This a traditionally Italian engine, filled to its crackle red cam covers with character. Yes there’s a sports exhaust with an active valve that opens in Sport mode for the full operatic effect, but even then the sound is cultured and just the right side of noisy - there’s none of the ostentatious bombast you get with Range Rover Sport and Jaguar F-Pace SVRs. It snarls and howls under load, then cracks, pops and burbles on the overrun. It’s glorious tenor never more than a right foot flex away.
Peak torque comes in at just 2,500rpm, but there’s a decent chunk of it below even this crank speed, meaning the Trofeo covers ground at a fair old lick, easily feeling as fast as Porsche Cayenne Coupe Turbo. It’s the sort of effortless, lag-free urge you expect from turbocharged engines these days, but while the torque curve is flat, the V8’s performance still builds excitingly, crescendoing with a snarling rush of revs over the last 1,000rpm or so.
Happily, the engine is mated to the familiar eight-speed ZF auto, which delivers smooth and crisp shifts in auto mode, yet reacts quickly to the long steering column-mounted paddles - Maserati claims that in Corsa mode the changes take just 150milliseconds.
Corsa also puts the chassis in its sharpest configuration, with the air springs lowered by 35mm and stiffened by about 20 percent. The Q4 transmission is also primed to stay in rear-wheel drive mode for longer, the ESP is relaxed, throttle is sharpened and the exhaust flaps are fully opened.
Even in its firmest configuration the Levante copes well with some of the torn and ragged tarmac we encounter - this is a more forgiving setting than the Cayenne’s Sport+ mode. Yes this means the Maserati doesn’t quite have its German rival’s cast iron control in extremis, but the trade off is more approachable handling.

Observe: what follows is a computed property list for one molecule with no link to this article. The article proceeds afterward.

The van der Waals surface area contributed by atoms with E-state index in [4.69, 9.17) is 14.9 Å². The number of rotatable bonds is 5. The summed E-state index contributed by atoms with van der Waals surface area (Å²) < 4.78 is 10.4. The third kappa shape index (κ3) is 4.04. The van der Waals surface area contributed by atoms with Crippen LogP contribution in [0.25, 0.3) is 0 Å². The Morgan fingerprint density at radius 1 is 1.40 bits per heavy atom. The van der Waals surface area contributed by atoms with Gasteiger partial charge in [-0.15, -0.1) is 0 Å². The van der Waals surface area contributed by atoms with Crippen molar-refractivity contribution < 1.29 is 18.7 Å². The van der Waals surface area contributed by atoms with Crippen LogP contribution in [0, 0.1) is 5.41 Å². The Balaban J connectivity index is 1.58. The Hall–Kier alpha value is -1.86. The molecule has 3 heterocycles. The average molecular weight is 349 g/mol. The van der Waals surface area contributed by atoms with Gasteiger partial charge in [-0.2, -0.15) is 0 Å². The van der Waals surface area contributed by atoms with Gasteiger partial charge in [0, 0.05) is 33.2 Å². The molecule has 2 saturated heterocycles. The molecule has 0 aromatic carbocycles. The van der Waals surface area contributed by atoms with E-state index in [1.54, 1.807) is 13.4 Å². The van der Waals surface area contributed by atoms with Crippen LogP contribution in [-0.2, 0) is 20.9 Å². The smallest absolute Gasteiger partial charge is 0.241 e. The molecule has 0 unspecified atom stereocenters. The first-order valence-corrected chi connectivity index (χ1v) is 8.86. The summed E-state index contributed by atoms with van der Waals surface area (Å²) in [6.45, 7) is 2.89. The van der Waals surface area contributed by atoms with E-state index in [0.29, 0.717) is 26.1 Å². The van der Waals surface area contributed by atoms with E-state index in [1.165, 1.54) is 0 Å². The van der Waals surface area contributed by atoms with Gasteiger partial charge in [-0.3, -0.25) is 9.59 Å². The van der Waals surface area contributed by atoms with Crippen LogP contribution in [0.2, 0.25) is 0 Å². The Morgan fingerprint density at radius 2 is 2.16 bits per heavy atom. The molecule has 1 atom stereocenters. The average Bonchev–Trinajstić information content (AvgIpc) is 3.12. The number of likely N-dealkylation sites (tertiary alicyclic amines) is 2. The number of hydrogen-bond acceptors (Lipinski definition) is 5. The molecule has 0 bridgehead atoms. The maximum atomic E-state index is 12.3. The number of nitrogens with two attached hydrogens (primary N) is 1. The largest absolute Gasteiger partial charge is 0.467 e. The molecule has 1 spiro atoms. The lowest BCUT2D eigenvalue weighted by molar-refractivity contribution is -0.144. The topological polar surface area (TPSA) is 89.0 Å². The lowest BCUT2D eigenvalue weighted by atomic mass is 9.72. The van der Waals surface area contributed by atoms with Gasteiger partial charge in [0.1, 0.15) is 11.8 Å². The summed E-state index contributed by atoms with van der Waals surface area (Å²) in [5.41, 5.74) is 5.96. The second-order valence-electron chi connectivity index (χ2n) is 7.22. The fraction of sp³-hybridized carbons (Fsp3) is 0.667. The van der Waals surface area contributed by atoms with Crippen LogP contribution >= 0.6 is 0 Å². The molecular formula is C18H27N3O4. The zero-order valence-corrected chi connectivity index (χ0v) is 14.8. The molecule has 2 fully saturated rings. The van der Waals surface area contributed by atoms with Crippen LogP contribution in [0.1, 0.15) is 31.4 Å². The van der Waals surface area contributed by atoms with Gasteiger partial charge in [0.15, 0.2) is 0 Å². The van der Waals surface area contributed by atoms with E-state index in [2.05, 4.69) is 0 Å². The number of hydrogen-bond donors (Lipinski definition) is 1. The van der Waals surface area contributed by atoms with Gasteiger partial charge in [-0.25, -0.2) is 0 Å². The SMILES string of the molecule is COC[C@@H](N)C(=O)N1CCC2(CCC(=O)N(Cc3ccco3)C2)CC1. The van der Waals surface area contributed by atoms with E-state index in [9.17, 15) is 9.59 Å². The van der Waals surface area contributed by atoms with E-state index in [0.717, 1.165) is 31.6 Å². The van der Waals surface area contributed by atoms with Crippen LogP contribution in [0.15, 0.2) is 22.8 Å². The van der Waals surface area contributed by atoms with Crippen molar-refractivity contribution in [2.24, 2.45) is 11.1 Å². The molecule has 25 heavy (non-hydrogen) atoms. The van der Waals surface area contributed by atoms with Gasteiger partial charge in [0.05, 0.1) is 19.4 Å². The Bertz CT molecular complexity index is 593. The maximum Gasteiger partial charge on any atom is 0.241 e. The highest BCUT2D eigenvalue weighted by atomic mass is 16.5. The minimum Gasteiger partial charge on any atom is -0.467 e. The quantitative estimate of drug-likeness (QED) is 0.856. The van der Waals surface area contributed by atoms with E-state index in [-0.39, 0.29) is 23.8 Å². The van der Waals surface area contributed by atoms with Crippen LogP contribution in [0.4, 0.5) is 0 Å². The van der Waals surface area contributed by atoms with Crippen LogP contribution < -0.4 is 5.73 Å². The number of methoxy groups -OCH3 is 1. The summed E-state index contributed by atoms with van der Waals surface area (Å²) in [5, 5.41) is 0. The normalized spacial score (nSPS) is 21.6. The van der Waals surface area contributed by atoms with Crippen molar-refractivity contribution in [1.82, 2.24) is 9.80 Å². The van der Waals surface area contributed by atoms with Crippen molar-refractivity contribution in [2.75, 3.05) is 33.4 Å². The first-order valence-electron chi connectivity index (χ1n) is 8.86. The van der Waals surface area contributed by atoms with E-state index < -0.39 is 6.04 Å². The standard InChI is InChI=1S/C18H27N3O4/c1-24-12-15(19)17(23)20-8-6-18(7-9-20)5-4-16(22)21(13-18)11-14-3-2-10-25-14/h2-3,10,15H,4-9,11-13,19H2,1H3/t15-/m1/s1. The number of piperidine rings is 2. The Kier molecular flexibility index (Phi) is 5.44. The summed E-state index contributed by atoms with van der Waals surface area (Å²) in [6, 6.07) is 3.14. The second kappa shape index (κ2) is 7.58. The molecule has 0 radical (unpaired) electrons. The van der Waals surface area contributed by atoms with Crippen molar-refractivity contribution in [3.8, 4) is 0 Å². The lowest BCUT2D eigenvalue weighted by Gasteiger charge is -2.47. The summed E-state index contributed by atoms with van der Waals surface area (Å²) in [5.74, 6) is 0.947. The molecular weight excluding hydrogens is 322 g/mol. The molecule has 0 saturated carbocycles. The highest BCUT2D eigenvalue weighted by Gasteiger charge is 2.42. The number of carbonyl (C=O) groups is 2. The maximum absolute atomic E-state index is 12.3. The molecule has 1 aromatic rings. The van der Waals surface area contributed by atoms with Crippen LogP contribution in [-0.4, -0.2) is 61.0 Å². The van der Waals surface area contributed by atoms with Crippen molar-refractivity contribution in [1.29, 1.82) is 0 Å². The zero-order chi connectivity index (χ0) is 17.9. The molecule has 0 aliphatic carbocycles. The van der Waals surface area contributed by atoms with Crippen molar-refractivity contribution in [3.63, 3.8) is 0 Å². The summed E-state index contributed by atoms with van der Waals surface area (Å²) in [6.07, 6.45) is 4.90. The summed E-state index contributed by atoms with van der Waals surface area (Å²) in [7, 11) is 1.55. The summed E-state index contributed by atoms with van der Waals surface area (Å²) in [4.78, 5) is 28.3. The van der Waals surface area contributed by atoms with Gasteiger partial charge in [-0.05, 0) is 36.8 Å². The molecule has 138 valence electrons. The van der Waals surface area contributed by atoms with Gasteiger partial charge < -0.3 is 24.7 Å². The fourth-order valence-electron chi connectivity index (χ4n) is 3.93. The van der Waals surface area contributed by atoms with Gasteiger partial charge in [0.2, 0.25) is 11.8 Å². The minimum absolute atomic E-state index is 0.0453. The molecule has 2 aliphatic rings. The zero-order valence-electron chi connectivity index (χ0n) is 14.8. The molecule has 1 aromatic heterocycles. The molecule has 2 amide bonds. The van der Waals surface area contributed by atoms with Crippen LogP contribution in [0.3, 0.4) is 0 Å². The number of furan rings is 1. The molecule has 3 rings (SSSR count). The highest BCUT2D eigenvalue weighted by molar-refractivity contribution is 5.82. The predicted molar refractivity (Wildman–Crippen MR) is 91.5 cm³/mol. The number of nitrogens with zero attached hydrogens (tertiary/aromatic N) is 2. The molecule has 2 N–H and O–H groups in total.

It’s still a big car, and the mass eventually tells, but driven as briskly as you dare over give-and-take roads the Trofeo is surprisingly entertaining. The algorithm enhanced ESP subtly braking individual wheels (it’s almost imperceptible) to rotate the car into a corner and quell understeer, while the Skyhook adaptive dampers give the Levante the feeling it’s breathing with the road, rather than pummeling it into submission.
Push really hard and the Maserati struggles a little, getting a touch floaty over big bumps and rolling onto its outside rear wheel when really loaded up. However, in the wet conditions we experienced it’s possible to edge the tail out on the exit of slower corners if you’re greedy with the throttle. The rest of the time the Levante simply digs in and goes, the transmission quickly and seamlessly firing torque forward for a rapid corner exit. You have to be precise and neat - this isn’t a car that likes to have it’s attitude shifted mid-corner - but there are real rewards to be had here.
Arguably the weakest link in the dynamic make up is the steering, which quick and precise enough, but suffers from slightly artificial weighting and feedback in Sport and Corsa - it’s feels more natural in Comfort. Speaking of which, knock everything back to its quietest and softest and the Levante is a composed and comfortable cruiser, those air springs adding just the right amount of waft to proceedings.
The rest of the package is as before, which means the Maserati just trails the German competition for overall quality, with some of the plastics and switchgear still feeling a bit FCA hand-me-down and the touchscreen infotainment looking and operating like a unit that’s a generation behind the best. Yet the first rate leather, that exposed carbon fibre weave trim and the impressive finish all help lift the ambience - the Levante still feels a bit special. It’s roomy enough too, even if the rising waistline and smaller rear windows do make the rear feel a little gloomy. Bright red trim like our test car’s is a must.